There is naturally occurring salt in dairy, seafood, vegetables, breads, and grains; however, the majority of our salt intake comes from processed and prepared foods, such as deli meats, condiments (ketchup), dressings and sauces (soy), and snack foods (chips, pretzels), so cut back on these foods and season food with herbs or flavoured oils and vinegars rather than using the salt shaker.
Potassium is another important nutrient for regulating fluid balance. It is also important for nerve and muscle function and supports cell structure and integrity. The IOM recommends that adults consume at least 4.7 g of potassium per day to lower blood pressure, blunt the effects of salt, and reduce the risk of kidney stones and bone loss. Most Canadians consume much less than this recommended amount. To boost potassium intake, eat more bananas, oranges and orange juice, avocado, peaches, and tomatoes.

MINIMIZE SUGAR

The typical adult consumes about 72.5 kg of sugar each year, which is clearly too much. Excessive sugar intake has been linked to diabetes, obesity, elevated triglycerides, tooth decay, poor immune function, emotional swings, and other health problems. Refined (white) sugar contains propyl alcohol, which cannot be broken down in the body. Accumulation of this chemical in the intestines can disrupt diges- tion and be toxic to the body.
The World Health Organization recommends restricting consumption of added sugar including sugar from honey, syrups, and sweetened drinks/juices to less than 10 percent of calories.

The spirit indeed is willing, but the flesh is weak.

To satisfy a craving for sweets, have fruit (fresh or dried). Fruit contains natural sugar (fructose), but it also provides vitamins, minerals, and fibre. Mashed bananas or apple sauce are great substitutions for sugar in baked goods. Artificial sweeteners such as aspartame and saccharin should be avoided because they have been linked to headaches, mental illness, brain damage, and cancer. Stevia, a natural sweetener obtained from a plant, is a good substitute. It can provide up to 300 times the sweetening power of sugar without the calories.

CUT DOWN ON CAFFEINE

A high intake of caffeine can promote calcium loss from bones, increase blood pressure, affect fertility in women, and cause sleep disturbances (insomnia), irritability, anxiety, and tremors. It is also highly addictive abrupt withdrawal, even if you drink only one cup of coffee daily, can cause headaches, irritability, and fatigue within hours of missing your usual drink.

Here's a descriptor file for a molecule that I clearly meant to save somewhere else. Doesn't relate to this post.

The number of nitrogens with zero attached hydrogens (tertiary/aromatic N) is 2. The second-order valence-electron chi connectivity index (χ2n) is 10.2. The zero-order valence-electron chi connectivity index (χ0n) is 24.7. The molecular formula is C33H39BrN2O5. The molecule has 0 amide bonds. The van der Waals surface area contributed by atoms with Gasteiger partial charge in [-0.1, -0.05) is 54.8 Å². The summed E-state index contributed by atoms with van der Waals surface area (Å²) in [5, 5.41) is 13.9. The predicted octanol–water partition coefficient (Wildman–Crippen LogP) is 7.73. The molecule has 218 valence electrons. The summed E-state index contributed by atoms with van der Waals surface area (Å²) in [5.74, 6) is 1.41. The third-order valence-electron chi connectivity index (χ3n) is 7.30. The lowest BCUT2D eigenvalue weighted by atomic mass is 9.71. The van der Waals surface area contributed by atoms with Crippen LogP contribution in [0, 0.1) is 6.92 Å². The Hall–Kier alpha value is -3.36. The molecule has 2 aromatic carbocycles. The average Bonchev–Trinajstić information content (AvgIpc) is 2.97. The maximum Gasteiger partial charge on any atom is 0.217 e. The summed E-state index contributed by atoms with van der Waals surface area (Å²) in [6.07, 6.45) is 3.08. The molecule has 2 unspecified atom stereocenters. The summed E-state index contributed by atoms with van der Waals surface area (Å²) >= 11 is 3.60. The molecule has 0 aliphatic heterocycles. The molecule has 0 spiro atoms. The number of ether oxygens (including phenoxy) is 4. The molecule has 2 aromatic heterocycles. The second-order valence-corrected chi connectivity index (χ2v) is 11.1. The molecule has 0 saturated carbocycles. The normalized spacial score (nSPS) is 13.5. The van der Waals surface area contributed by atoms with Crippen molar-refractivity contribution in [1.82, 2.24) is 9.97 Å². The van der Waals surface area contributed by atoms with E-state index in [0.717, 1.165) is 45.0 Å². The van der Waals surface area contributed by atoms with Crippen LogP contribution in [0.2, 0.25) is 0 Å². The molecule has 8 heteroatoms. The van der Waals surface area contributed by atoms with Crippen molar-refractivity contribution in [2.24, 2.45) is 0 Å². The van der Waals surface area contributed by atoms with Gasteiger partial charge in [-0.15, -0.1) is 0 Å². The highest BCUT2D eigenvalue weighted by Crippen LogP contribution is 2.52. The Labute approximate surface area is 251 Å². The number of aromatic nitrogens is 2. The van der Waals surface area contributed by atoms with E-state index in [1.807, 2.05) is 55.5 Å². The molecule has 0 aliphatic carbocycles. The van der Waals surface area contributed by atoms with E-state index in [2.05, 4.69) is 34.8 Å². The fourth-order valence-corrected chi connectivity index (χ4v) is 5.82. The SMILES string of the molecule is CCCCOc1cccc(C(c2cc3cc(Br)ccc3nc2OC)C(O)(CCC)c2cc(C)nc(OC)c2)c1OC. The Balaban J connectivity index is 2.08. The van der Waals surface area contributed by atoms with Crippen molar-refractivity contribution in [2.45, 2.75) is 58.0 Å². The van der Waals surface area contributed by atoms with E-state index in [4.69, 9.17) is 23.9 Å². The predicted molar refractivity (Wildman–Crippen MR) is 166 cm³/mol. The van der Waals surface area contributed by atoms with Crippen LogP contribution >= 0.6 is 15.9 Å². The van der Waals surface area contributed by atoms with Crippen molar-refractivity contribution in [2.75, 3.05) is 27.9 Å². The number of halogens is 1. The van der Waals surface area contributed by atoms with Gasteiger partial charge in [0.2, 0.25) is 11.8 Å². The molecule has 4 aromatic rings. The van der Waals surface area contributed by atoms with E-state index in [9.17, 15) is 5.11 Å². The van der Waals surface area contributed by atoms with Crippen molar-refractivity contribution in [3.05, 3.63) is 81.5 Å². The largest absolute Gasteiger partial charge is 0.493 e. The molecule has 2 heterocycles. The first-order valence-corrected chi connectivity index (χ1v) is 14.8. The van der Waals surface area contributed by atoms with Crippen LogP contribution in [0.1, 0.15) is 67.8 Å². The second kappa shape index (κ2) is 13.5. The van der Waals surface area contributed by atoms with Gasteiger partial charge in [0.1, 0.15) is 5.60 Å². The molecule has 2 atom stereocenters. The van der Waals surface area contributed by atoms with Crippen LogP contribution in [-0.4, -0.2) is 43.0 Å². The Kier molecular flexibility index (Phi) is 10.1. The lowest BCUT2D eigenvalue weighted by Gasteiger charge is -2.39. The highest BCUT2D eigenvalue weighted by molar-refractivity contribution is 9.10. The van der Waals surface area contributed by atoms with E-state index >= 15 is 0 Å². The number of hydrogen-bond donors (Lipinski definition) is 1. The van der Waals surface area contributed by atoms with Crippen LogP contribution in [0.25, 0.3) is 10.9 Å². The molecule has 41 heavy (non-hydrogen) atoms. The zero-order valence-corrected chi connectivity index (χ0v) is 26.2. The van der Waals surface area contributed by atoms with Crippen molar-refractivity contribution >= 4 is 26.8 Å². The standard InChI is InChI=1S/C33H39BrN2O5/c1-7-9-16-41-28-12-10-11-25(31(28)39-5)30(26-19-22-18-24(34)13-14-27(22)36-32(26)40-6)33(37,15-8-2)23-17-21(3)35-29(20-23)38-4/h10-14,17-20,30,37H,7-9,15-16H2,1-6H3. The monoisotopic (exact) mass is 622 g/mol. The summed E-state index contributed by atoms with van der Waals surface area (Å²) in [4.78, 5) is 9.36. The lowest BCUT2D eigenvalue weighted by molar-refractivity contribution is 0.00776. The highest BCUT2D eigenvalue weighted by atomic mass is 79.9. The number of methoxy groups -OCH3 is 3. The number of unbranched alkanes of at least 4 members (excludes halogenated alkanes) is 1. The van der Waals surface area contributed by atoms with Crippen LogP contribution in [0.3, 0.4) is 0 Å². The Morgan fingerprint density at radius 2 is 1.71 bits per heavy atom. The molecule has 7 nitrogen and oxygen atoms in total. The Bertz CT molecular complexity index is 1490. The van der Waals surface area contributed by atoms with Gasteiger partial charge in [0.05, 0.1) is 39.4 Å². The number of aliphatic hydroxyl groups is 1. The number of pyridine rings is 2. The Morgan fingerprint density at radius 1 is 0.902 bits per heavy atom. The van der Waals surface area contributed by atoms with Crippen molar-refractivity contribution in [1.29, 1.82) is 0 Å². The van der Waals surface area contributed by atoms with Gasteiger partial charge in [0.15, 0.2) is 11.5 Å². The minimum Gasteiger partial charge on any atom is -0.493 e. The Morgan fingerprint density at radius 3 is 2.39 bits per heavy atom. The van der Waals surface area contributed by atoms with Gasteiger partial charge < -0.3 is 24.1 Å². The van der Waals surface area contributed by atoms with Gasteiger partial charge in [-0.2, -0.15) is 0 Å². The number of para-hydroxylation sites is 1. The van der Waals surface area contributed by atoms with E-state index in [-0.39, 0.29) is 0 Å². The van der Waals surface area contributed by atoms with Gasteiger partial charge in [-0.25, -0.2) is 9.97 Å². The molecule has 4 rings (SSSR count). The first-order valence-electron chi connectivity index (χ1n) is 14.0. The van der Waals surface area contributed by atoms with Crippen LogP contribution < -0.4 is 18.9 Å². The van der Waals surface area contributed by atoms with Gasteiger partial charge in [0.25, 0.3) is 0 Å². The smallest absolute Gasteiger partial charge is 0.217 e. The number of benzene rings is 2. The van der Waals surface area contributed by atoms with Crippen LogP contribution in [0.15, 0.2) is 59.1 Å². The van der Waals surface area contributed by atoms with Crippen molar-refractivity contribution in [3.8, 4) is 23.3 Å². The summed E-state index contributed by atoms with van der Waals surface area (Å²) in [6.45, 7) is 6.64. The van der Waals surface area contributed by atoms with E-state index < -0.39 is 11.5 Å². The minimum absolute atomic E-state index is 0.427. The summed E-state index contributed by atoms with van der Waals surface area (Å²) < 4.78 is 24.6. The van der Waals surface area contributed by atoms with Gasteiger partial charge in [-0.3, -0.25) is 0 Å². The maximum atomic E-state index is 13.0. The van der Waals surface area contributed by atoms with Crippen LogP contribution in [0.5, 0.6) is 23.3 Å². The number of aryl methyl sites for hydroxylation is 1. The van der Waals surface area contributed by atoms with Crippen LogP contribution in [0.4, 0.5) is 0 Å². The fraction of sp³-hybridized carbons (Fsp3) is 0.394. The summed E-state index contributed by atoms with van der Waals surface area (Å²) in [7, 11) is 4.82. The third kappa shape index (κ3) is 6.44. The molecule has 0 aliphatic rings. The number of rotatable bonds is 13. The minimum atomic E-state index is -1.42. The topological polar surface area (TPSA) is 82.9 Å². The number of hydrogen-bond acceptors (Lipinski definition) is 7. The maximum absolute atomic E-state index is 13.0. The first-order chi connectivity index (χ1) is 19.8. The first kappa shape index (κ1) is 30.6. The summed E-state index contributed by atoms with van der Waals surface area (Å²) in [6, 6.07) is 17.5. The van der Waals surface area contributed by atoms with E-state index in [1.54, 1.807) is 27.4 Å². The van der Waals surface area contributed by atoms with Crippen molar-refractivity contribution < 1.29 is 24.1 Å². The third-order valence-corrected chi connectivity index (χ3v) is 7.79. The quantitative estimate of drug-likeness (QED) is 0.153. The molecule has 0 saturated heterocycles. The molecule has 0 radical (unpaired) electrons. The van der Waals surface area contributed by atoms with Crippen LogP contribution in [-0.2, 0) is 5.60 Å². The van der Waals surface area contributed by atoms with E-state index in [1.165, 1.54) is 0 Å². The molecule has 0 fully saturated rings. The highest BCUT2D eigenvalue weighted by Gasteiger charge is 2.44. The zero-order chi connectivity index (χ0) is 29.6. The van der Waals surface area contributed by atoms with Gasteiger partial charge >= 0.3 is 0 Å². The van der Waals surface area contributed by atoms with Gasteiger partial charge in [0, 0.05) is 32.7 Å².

The easiest thing to find on God's green earth is someone to tell you all the things you cannot do.

Drip coffee has the highest caffeine content at 100–200 mg. Black tea and green tea contain approximately 35–45 mg, but the effects of caffeine are blunted by an amino acid (theanine), which has a calming effect. Cola contains about 35 mg per can and chocolate contains 6–20 mg per 30 g piece. Try switching your coffee or cola to tea. If you need a coffee, then limit it to no more than 500 mL (2 cups) daily.

LIMIT ALCOHOL

Heavy and chronic drinking (more than three drinks per day) is linked to liver and cardiovascular disease, pancreatitis, immune system depression, increased risk of cancer (esophagus, mouth, liver, breast, and colon), brain shrinkage, sexual dysfunction (impotence), infertility, and malnutrition. Alcohol and what it is mixed with floods the body with excess calories, which can contribute to weight gain.

Remember that when you meet your antagonist, to do everything in a mild agreeable manner. Let your courage be keen, but, at the same time, as polished as your sword.

There are some benefits with moderate alcohol consumption. Research has found that one or two drinks daily reduces the risk of heart disease, likely due to its ability to increase HDL (good) cholesterol, reduce blood clotting, and the increased antioxidant activity, as seen with red wine and dark beer. So the bottom line is to limit your intake to one or two drinks per day.

PUTTING IT ALL TOGETHER

As you read through this chapter, you probably identified some areas where you need to make changes. This is the first step—realization. Next, work on slowly making healthier food choices, such as cutting out fast food, eating more vegetables, drinking more water, or limiting your sugar or caffeine intake. By gradually making changes, you will be more likely to stick with your nutritional plan. Take time to plan your meals, so that you are not reaching for fast food or unhealthy snacks.

Don’t get discouraged by an occasional overindulgence. If you have a bad diet day, don’t let it perpetuate. Get back on track the next day.

Consistency counts.
By following a healthy diet you will notice that you have more energy, a better mood, and an overall improved sense of well-being.

I have fought a good fight. I have finished my course, I have kept the faith. For surely everyone is born sincere and dies a deceiver.